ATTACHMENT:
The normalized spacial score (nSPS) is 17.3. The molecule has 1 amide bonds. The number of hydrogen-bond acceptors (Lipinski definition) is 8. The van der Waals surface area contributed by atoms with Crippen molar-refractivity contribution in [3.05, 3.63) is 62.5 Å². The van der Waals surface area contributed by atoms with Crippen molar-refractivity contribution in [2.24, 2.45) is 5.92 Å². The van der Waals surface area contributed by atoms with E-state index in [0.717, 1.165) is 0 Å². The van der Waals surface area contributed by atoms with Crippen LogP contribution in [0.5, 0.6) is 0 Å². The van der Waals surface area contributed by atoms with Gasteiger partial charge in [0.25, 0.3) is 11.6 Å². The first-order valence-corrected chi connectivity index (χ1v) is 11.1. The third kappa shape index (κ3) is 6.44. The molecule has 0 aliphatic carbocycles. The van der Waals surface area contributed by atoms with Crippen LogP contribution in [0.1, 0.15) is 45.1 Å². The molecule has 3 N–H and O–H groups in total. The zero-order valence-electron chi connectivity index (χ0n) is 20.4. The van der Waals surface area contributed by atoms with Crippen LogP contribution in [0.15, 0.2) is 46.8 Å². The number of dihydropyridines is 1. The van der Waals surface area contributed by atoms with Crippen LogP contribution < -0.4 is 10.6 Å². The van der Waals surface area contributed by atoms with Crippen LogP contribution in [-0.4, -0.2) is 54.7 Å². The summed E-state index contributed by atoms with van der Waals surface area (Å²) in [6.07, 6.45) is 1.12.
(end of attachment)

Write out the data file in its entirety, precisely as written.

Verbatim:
The normalized spacial score (nSPS) is 17.3. The molecule has 1 amide bonds. The number of hydrogen-bond acceptors (Lipinski definition) is 8. The van der Waals surface area contributed by atoms with Crippen molar-refractivity contribution in [3.05, 3.63) is 62.5 Å². The van der Waals surface area contributed by atoms with Crippen molar-refractivity contribution in [2.24, 2.45) is 5.92 Å². The van der Waals surface area contributed by atoms with E-state index in [0.717, 1.165) is 0 Å². The van der Waals surface area contributed by atoms with Crippen LogP contribution in [0.5, 0.6) is 0 Å². The van der Waals surface area contributed by atoms with Gasteiger partial charge in [0.25, 0.3) is 11.6 Å². The first-order valence-corrected chi connectivity index (χ1v) is 11.1. The third kappa shape index (κ3) is 6.44. The molecule has 0 aliphatic carbocycles. The van der Waals surface area contributed by atoms with Crippen LogP contribution in [0.1, 0.15) is 45.1 Å². The molecule has 3 N–H and O–H groups in total. The zero-order valence-electron chi connectivity index (χ0n) is 20.4. The van der Waals surface area contributed by atoms with Crippen LogP contribution in [0.15, 0.2) is 46.8 Å². The number of dihydropyridines is 1. The van der Waals surface area contributed by atoms with Crippen LogP contribution < -0.4 is 10.6 Å². The van der Waals surface area contributed by atoms with Crippen LogP contribution in [-0.4, -0.2) is 54.7 Å². The summed E-state index contributed by atoms with van der Waals surface area (Å²) in [6.07, 6.45) is 1.12.